An important distinction of forced sterilization legislation following World War II, is that the policies usually posit a focus on demographic factors and state welfare, rather than negative eugenics. Nonetheless, forced sterilization laws to prevent undesired peoples — e.g., mentally disabled or diseased — from breeding continue to exist despite a steady decline in the 1960s and 1970s. Yet, the stated intent of most forced sterilization policies is for bureaucratic population control or to limit diseases, not to preserve an idealized racial superiority — though perhaps, a national one.
Another important factor is that the targets of forced sterilizations often shift from a strict adherence of the law to include additional victims using a more nuanced interpretation. For example, “feebleminded women sterilized in North Carolina between 1950 and 1968 were less and less likely to be mentally ill or handicapped. Instead, they were increasingly likely to be single women who were sexually active or who were feared to become so in the future”.4 In recent years, forced sterilization legislation has shifted again to target transgender people.
The 1927 U.S. Supreme Court opinion, Buck v. Bell, upheld the state of Virginia’s legal right to forced sterilization; effectively legitimizing the practice throughout the United States. The United Kingdom, despite being the birthplace of eugenics, enacted no forced sterilization policies. The Universal Declaration of Human Rights, in 1948, codified fundamental human rights for all people. Internationally, forced sterilization policies are losing any legal foundation as newer international agreements and charters continue to identify protections and violations of human rights: UN Declaration on the Rights of Indigenous People, Convention of the Rights of Persons with Disability, Convention on the Elimination of all forms of Discrimination Against Women, Convention on the Rights of the Child, International Covenant on Civil and Political Rights, Rome Statue of the International Criminal Court.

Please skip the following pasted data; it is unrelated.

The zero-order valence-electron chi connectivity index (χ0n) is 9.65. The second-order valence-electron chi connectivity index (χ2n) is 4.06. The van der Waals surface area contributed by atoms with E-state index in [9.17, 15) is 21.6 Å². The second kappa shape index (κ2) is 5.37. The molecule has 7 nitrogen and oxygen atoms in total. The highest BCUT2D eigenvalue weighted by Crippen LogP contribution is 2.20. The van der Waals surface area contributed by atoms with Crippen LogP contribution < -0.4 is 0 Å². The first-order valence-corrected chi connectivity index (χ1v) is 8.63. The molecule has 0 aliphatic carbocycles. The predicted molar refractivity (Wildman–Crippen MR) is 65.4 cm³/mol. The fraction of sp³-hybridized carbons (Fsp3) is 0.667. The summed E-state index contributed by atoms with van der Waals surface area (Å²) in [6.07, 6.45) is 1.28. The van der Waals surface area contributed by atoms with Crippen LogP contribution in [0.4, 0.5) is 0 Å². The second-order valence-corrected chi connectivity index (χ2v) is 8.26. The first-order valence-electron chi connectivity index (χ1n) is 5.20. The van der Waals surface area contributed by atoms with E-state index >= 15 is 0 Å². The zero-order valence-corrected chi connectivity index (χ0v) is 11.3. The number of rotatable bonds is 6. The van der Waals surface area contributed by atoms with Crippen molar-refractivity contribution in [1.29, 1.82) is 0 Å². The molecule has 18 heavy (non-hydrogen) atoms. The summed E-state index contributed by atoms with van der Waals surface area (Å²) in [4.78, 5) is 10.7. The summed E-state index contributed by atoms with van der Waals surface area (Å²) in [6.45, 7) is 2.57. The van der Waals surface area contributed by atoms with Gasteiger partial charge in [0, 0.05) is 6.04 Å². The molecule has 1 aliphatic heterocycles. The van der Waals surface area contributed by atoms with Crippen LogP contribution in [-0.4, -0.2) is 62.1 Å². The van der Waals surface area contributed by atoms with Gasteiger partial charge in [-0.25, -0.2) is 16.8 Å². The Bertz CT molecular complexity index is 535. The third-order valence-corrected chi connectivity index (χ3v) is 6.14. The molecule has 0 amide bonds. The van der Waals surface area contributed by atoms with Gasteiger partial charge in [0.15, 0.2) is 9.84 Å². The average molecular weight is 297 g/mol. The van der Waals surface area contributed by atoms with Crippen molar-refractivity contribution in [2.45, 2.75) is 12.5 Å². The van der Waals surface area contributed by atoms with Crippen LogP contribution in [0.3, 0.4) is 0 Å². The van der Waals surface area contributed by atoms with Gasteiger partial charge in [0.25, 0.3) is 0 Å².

Most countries have reformed their forced sterilization policies, but many continue to impose the practice on marginalized groups. Moreover, so-called voluntary sterilizations are often coercive (or forced) by the use of incentives such as food, money, or housing. In order to address the practice directly, several UN agencies — OHCR, UN Women, UNAIDS, UNDP, UNFPA, UNICEF, WHO — issued a joint statement deriding forced sterilizations and calling for countries to end any legal protections. International and national NGOs continually work toward exposing the forced sterilization history in the regions they operate, identifying the victims, ensuring the practice is banned, and fighting for compensation.
Forced sterilizations have historically affected marginalized and disenfranchised groups, but recently have lost many of the undertones of negative eugenics that popularized the practice in the early 20th Century. States are banning forced sterilization policies and issuing apologies to victims, yet few are compensating those victims for the human rights abuses. Those states still practicing forced sterilizations are, generally, focusing on population control or targeting specialized groups — e.g., transgender, HIV positive. This short essay seeks to contribute to original research on forced sterilizations, provide resources as an informal annotated bibliography, and encourage researchers, human rights practitioners, and civil society activists to pursue an end to forced sterilization in all its forms.